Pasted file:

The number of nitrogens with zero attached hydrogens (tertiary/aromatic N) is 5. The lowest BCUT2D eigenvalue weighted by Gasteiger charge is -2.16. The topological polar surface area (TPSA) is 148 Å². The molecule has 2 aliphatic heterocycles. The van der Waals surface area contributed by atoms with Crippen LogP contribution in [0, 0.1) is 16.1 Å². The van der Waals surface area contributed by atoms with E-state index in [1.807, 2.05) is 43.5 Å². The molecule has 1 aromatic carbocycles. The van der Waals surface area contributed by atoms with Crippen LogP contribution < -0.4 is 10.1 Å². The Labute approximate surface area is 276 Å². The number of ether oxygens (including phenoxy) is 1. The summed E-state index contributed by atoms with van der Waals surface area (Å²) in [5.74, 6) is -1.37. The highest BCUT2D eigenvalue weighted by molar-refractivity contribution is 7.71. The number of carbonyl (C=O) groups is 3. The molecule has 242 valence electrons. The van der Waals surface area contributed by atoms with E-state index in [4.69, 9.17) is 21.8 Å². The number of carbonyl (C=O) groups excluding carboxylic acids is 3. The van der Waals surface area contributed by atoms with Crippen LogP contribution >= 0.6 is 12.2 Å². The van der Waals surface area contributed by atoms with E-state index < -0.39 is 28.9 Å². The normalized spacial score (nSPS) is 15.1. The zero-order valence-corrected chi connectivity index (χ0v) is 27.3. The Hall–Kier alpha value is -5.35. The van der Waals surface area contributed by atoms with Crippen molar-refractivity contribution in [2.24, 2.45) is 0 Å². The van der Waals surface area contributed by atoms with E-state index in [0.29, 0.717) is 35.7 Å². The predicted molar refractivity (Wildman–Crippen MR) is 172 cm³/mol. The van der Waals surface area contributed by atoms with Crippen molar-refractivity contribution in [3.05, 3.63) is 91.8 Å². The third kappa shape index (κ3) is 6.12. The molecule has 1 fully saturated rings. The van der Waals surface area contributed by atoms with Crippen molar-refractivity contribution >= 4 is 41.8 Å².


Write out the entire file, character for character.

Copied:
The number of nitrogens with zero attached hydrogens (tertiary/aromatic N) is 5. The lowest BCUT2D eigenvalue weighted by Gasteiger charge is -2.16. The topological polar surface area (TPSA) is 148 Å². The molecule has 2 aliphatic heterocycles. The van der Waals surface area contributed by atoms with Crippen LogP contribution in [0, 0.1) is 16.1 Å². The van der Waals surface area contributed by atoms with E-state index in [1.807, 2.05) is 43.5 Å². The molecule has 1 aromatic carbocycles. The van der Waals surface area contributed by atoms with Crippen LogP contribution < -0.4 is 10.1 Å². The Labute approximate surface area is 276 Å². The number of ether oxygens (including phenoxy) is 1. The summed E-state index contributed by atoms with van der Waals surface area (Å²) in [5.74, 6) is -1.37. The highest BCUT2D eigenvalue weighted by molar-refractivity contribution is 7.71. The number of carbonyl (C=O) groups is 3. The molecule has 242 valence electrons. The van der Waals surface area contributed by atoms with E-state index in [4.69, 9.17) is 21.8 Å². The number of carbonyl (C=O) groups excluding carboxylic acids is 3. The van der Waals surface area contributed by atoms with Crippen LogP contribution >= 0.6 is 12.2 Å². The van der Waals surface area contributed by atoms with E-state index < -0.39 is 28.9 Å². The normalized spacial score (nSPS) is 15.1. The zero-order valence-corrected chi connectivity index (χ0v) is 27.3. The Hall–Kier alpha value is -5.35. The van der Waals surface area contributed by atoms with Crippen molar-refractivity contribution in [2.24, 2.45) is 0 Å². The van der Waals surface area contributed by atoms with E-state index in [0.29, 0.717) is 35.7 Å². The predicted molar refractivity (Wildman–Crippen MR) is 172 cm³/mol. The van der Waals surface area contributed by atoms with Crippen molar-refractivity contribution in [3.05, 3.63) is 91.8 Å². The third kappa shape index (κ3) is 6.12. The molecule has 1 fully saturated rings. The van der Waals surface area contributed by atoms with Crippen molar-refractivity contribution >= 4 is 41.8 Å².